Clearinghouse System Keeps Track of Freshmen; One HidesBy Stacey E. Blau
For the first time ever since the start of the Clearinghouse computer system used during rush, a freshman exercised his right to be made invisible on the system.
Clearinghouse is used to track freshmen as they move among living groups. During rush, all freshmen must check in and out of any residence they visit, said Jonathan Z. Litt '96, chair of the Residence and Orientation Week Clearinghouse Committee.
Information about a freshman's whereabouts "is immediately available," so the system lets living groups track down freshmen quickly during rush and provides a way for freshmen to be reached during emergencies, Litt said.
Frosh asks for invisibility
This year is the first time since the inception of Clearinghouse that a freshman has been asked to be made invisible to living groups, Litt said.
Students can make themselves invisible to living groups in Clearinghouse by contacting the Residence and Campus Activities Office in W20-549.
Erik C. Snowberg '99 asked to be made invisible after Alpha Epsilon Pi bothered him with excessive visits and phone calls, he said. According to Snowberg, members of AEPi came by on three separate occasions to ask him if he wanted to come back to the fraternity with them.
On one occasion, Snowberg was taking a shower at Theta Chi, where he had stayed overnight, when members of AEPi arrived and requested to see him. Interfraternity Council rush rules require that a freshman be produced by a living group within 15 minutes, so Snowberg had to be "pulled out of the middle of a shower. That really did annoy me," he said.
"In reality, our only contact with Snowberg was a single telephone call and a single visit," said AEPiRush Chair Benjamin S. Levin 97. "Indeed, he was considering several other fraternities, and we feel that his reaction to this situation is a complaint against the Clearinghouse system in general, and not against Alpha Epsilon Phi."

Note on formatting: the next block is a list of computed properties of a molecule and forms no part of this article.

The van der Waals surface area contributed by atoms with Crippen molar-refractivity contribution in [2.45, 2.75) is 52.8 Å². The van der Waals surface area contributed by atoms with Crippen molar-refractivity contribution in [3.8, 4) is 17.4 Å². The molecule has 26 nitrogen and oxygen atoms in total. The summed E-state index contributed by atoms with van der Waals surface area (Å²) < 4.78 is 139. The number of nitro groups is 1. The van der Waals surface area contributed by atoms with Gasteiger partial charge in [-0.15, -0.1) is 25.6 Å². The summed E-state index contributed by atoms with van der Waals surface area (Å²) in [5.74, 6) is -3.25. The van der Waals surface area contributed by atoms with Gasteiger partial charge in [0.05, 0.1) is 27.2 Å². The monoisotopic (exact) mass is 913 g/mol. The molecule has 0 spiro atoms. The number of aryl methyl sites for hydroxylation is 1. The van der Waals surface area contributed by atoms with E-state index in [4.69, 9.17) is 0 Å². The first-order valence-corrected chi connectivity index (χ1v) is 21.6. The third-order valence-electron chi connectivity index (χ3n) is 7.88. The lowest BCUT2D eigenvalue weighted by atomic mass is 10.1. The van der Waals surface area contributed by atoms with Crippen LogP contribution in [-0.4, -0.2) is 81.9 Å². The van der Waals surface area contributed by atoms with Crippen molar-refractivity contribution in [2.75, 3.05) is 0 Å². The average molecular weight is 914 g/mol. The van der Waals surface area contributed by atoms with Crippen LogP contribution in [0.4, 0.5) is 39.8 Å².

Rush "is kind of a meat market," and overzealous rushing is something that fraternity rushees should expect, Snowberg said. He said he does not fault Clearinghouse for the problem he encountered but said that the option to be made invisible "should be made more public."
Snowberg did not know about his option to remove himself from Clearinghouse until an IFC fairness judge told him that that was a choice, he said.
Snowberg said that he has been offered a bid from Theta Chi but declined to say if he intends to accept the bid.
Invisible option deceptive
Although freshmen have the option of not being disturbed by living groups by being made "invisible" on Clearinghouse, few freshmen appear to know about that option, said Russell S. Light '98.
"They should be more up front about that fact that you're not required to participate in Clearinghouse," said Light, who is also treasurer of Undergraduate Association.
Independent living groups "are counting on the fact that you don't know that you have that option. It's portrayed in a deceptive way," said Light, who stressed his opinions were his own and not the UA's.
The right of freshmen to be made invisible is published in The 1995 Hitchhiker's Guide to R/O, but since "it works against the interests of rush" to let freshmen know about their option, the Office of Residence and Campus Activities and the IFC have tried to keep the option as little-known as possible, Light said.
RCA "sends out mountains of stuff to freshmen but doesn't tell them that they don't have to participate" in rush, Light said.
Dorms have mixed reactions
"The only problem with Clearinghouse is that there's nothing to do on the computer when we're not checking people in," said Chia L. Shafiroff '97, a rush worker at Next House. Shafiroff said that Next "has had no real problems so far" and has been using Clearinghouse conscientiously to check in freshmen.
"The system is unusable," said Amy Banzhaf '98, a rush worker at East Campus. "It takes forever to sign people in, so we haven't been using it," she said. "We don't require people to sign in."
Pablo Herrero G, a rush worker at Baker House, said that Clearinghouse has been working well. Herrero, who said that this is his fifth year working rush, said that Clearinghouse "is much better than it used to be."